The protostar TW Hydra features the best studied and one of the most unusual protoplanetary discs. Its dust disc has a cliff-like rollover at 52 AU which coincides with a suspected sub-Neptune mass planet recently detected as an azimuthally elongated AU-scale excess in ALMA 1.3 mm continuum (Tsukagoshi +19). Here we build detailed models of dust growth, dynamics and synthetic disc emission to investigate the origin of TW Hydra's peculiarities.
We show that the standard scenario in which the dust in TW Hydra disc is primordial accounts neither for the dust morphology nor the excess emission. We propose an alternative model in which the primordial dust is long consumed by the star or locked in planets; the dust currently observed in the system is ejected by the suspected ALMA planet. We show that in this model the mm-sized dust particles are blown inside the planetary orbit, naturally explaining the dust disc morphology and its relation to the 1.3 mm excess. Further, dust lost by the planet performs a characteristic U-turn relative to the planet producing an azimuthally elongated emission feature similar to the one observed by ALMA. Finally, the disruption scenario provides an attractive explanation for why one of the oldest protoplanetary discs happens to be tens times more massive in terms of dust than most discs a fraction of TW Hydra's age.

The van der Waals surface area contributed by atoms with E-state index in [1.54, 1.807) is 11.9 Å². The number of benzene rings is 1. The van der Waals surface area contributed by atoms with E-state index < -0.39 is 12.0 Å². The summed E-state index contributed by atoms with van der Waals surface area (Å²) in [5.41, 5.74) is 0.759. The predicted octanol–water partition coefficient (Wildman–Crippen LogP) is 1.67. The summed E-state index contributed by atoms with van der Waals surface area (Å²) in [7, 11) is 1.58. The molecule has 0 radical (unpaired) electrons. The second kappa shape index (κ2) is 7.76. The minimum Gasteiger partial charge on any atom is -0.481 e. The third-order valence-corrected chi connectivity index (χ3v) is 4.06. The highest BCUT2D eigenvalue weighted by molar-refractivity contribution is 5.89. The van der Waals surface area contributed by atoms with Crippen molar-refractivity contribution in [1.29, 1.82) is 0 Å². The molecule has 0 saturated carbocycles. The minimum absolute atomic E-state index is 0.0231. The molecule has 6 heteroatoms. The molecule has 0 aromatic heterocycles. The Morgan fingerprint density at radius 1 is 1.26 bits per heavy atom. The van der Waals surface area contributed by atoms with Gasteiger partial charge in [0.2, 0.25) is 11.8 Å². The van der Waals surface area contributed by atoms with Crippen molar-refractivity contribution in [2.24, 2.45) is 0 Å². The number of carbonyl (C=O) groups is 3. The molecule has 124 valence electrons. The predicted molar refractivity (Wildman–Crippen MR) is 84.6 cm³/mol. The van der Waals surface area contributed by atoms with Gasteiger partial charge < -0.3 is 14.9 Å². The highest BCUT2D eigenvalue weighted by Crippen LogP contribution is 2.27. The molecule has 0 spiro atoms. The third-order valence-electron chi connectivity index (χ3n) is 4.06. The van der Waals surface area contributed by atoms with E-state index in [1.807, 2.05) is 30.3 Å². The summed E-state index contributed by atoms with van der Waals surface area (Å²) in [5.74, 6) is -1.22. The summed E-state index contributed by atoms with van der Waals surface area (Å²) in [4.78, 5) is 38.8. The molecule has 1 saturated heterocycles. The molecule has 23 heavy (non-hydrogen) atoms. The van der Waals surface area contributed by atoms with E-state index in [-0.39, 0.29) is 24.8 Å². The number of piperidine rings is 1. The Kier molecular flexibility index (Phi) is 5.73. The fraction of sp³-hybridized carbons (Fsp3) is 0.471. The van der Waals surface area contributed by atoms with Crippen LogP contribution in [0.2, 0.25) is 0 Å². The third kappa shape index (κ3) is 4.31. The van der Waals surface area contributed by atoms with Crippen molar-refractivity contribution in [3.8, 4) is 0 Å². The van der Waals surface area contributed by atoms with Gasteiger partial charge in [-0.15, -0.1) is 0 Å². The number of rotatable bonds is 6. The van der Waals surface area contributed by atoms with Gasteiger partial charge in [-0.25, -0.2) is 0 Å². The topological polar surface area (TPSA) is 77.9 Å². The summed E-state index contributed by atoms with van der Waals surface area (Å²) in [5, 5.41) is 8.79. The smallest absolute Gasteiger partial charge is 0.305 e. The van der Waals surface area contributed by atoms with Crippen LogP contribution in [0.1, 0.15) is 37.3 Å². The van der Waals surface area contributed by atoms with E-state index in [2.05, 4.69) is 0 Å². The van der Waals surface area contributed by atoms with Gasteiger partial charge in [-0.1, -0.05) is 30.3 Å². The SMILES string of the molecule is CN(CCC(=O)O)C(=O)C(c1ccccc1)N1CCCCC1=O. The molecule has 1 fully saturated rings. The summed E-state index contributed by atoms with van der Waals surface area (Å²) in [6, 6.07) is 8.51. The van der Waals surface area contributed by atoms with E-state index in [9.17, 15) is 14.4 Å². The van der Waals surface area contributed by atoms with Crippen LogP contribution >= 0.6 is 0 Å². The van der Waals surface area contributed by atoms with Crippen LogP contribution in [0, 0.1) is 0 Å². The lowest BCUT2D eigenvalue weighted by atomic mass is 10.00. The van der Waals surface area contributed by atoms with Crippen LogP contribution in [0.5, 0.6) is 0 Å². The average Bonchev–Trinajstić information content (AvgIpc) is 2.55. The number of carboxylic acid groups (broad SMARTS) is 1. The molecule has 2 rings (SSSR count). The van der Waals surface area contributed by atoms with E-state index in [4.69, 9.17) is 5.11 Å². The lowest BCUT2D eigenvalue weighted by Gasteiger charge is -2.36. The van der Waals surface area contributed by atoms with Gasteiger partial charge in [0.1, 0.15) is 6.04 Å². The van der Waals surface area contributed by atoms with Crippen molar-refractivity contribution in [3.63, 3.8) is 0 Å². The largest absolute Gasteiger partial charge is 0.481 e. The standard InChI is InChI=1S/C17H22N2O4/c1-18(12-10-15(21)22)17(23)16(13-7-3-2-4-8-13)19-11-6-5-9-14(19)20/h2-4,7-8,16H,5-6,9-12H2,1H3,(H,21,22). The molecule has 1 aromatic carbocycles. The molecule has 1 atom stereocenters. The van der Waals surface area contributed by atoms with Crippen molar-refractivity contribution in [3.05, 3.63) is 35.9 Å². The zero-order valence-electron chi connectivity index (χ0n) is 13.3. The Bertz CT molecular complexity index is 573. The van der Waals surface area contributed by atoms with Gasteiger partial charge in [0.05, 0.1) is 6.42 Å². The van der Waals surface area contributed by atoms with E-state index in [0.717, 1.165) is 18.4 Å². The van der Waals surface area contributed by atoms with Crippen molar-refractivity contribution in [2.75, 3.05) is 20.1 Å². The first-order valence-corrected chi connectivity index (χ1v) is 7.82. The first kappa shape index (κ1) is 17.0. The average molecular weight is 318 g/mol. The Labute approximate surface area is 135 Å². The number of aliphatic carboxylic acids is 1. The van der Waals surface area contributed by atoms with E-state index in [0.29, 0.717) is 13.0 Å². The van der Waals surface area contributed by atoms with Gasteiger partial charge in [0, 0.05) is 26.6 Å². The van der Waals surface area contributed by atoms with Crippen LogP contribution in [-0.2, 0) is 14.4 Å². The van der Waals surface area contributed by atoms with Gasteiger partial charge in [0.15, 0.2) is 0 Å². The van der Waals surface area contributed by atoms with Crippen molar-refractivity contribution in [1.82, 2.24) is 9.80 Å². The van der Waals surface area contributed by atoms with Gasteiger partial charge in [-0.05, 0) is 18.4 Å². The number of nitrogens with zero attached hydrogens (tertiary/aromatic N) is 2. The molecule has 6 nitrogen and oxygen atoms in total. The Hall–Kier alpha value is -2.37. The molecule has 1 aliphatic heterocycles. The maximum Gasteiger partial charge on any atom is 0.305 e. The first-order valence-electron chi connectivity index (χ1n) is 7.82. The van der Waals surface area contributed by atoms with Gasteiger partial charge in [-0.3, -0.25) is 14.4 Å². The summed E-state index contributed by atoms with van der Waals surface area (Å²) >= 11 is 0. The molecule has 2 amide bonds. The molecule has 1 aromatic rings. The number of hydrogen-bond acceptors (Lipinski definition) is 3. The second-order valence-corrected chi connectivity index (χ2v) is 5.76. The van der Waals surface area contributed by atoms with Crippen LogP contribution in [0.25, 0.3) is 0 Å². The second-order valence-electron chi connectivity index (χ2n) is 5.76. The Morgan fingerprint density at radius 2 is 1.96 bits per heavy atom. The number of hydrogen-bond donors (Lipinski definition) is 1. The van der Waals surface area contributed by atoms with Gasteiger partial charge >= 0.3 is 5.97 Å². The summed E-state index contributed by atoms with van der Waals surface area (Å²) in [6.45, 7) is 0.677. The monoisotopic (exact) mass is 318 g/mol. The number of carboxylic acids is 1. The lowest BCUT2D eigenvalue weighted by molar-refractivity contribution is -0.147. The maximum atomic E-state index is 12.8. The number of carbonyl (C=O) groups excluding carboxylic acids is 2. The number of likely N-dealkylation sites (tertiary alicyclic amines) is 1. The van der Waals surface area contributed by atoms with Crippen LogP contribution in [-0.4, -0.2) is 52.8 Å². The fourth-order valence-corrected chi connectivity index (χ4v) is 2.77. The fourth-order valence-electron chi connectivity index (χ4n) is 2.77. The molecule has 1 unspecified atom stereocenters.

We consider two scenarios for the nature of the dust-loosing planet. In the first, a dusty pre-collapse gas envelope of a massive core growing in the Core Accretion framework is disrupted, e.g., as a result of a catastrophic encounter. In the second, a massive dusty gas giant planet formed in the Gravitational Instability scenario is disrupted by the energy release in its massive core. In the latter case all of TW Hydra protoplanetary disc, including its gaseous component, may originate in such a disruption; the planet mass has to be no larger than 2 Jupiter masses and it must be 5-10 times more abundant in metals than the Sun.
If these ideas are correct then future observations of TW Hydra, and potentially other discs, will allow us to study planet formation in an entirely new way -- by analysing the flows of dust and gas recently belonging to giant planets. Reverse engineering of mass loss from the planets may inform us about their density structure and elemental composition before the disruption.